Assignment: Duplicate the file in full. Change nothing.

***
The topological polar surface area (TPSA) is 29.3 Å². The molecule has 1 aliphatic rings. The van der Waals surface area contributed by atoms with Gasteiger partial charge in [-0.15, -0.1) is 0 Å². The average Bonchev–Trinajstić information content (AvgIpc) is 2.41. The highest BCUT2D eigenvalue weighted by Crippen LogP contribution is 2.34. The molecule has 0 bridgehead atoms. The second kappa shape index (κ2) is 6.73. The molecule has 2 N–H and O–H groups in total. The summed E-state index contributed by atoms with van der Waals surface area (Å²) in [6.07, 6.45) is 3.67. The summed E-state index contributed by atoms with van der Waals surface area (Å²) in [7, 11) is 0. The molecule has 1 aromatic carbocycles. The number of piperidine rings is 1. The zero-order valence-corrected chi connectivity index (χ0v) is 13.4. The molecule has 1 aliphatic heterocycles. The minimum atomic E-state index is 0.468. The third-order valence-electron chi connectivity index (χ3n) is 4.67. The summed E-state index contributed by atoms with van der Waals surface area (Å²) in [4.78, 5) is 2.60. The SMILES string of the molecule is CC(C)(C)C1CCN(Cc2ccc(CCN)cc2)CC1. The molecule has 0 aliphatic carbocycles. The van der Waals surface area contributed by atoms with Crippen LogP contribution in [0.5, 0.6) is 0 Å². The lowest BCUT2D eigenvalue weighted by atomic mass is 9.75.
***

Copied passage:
The topological polar surface area (TPSA) is 29.3 Å². The molecule has 1 aliphatic rings. The van der Waals surface area contributed by atoms with Gasteiger partial charge in [-0.15, -0.1) is 0 Å². The average Bonchev–Trinajstić information content (AvgIpc) is 2.41. The highest BCUT2D eigenvalue weighted by Crippen LogP contribution is 2.34. The molecule has 0 bridgehead atoms. The second kappa shape index (κ2) is 6.73. The molecule has 2 N–H and O–H groups in total. The summed E-state index contributed by atoms with van der Waals surface area (Å²) in [6.07, 6.45) is 3.67. The summed E-state index contributed by atoms with van der Waals surface area (Å²) in [7, 11) is 0. The molecule has 1 aromatic carbocycles. The number of piperidine rings is 1. The zero-order valence-corrected chi connectivity index (χ0v) is 13.4. The molecule has 1 aliphatic heterocycles. The minimum atomic E-state index is 0.468. The third-order valence-electron chi connectivity index (χ3n) is 4.67. The summed E-state index contributed by atoms with van der Waals surface area (Å²) in [4.78, 5) is 2.60. The SMILES string of the molecule is CC(C)(C)C1CCN(Cc2ccc(CCN)cc2)CC1. The molecule has 0 aliphatic carbocycles. The van der Waals surface area contributed by atoms with Crippen LogP contribution in [0.5, 0.6) is 0 Å². The lowest BCUT2D eigenvalue weighted by atomic mass is 9.75.